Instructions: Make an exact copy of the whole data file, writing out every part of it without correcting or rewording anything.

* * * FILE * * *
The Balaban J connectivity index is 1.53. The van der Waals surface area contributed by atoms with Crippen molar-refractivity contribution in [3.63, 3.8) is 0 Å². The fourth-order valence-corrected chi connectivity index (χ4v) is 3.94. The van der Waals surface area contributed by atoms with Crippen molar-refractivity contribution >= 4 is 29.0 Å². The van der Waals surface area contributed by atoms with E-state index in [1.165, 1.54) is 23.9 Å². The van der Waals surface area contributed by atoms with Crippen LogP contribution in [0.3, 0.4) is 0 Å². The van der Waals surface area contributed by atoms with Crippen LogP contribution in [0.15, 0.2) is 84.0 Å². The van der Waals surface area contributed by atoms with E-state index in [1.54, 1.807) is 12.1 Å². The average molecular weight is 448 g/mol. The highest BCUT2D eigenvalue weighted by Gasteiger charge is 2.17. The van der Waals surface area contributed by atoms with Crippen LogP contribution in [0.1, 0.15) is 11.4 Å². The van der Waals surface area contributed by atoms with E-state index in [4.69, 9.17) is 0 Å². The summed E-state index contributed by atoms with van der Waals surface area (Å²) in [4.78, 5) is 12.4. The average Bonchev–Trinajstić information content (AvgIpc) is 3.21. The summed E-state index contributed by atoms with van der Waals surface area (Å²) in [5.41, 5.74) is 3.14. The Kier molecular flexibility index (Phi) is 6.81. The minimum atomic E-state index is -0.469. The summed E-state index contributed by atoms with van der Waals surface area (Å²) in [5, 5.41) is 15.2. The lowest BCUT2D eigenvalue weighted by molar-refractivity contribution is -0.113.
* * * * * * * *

The Balaban J connectivity index is 1.53. The van der Waals surface area contributed by atoms with Crippen molar-refractivity contribution in [3.63, 3.8) is 0 Å². The fourth-order valence-corrected chi connectivity index (χ4v) is 3.94. The van der Waals surface area contributed by atoms with Crippen molar-refractivity contribution >= 4 is 29.0 Å². The van der Waals surface area contributed by atoms with E-state index in [1.165, 1.54) is 23.9 Å². The van der Waals surface area contributed by atoms with Crippen LogP contribution in [0.3, 0.4) is 0 Å². The van der Waals surface area contributed by atoms with Crippen LogP contribution in [0.15, 0.2) is 84.0 Å². The van der Waals surface area contributed by atoms with E-state index in [1.54, 1.807) is 12.1 Å². The average molecular weight is 448 g/mol. The highest BCUT2D eigenvalue weighted by Gasteiger charge is 2.17. The van der Waals surface area contributed by atoms with Crippen LogP contribution in [0.1, 0.15) is 11.4 Å². The van der Waals surface area contributed by atoms with E-state index in [4.69, 9.17) is 0 Å². The summed E-state index contributed by atoms with van der Waals surface area (Å²) in [4.78, 5) is 12.4. The average Bonchev–Trinajstić information content (AvgIpc) is 3.21. The summed E-state index contributed by atoms with van der Waals surface area (Å²) in [5.41, 5.74) is 3.14. The Kier molecular flexibility index (Phi) is 6.81. The minimum atomic E-state index is -0.469. The summed E-state index contributed by atoms with van der Waals surface area (Å²) in [5, 5.41) is 15.2. The lowest BCUT2D eigenvalue weighted by molar-refractivity contribution is -0.113.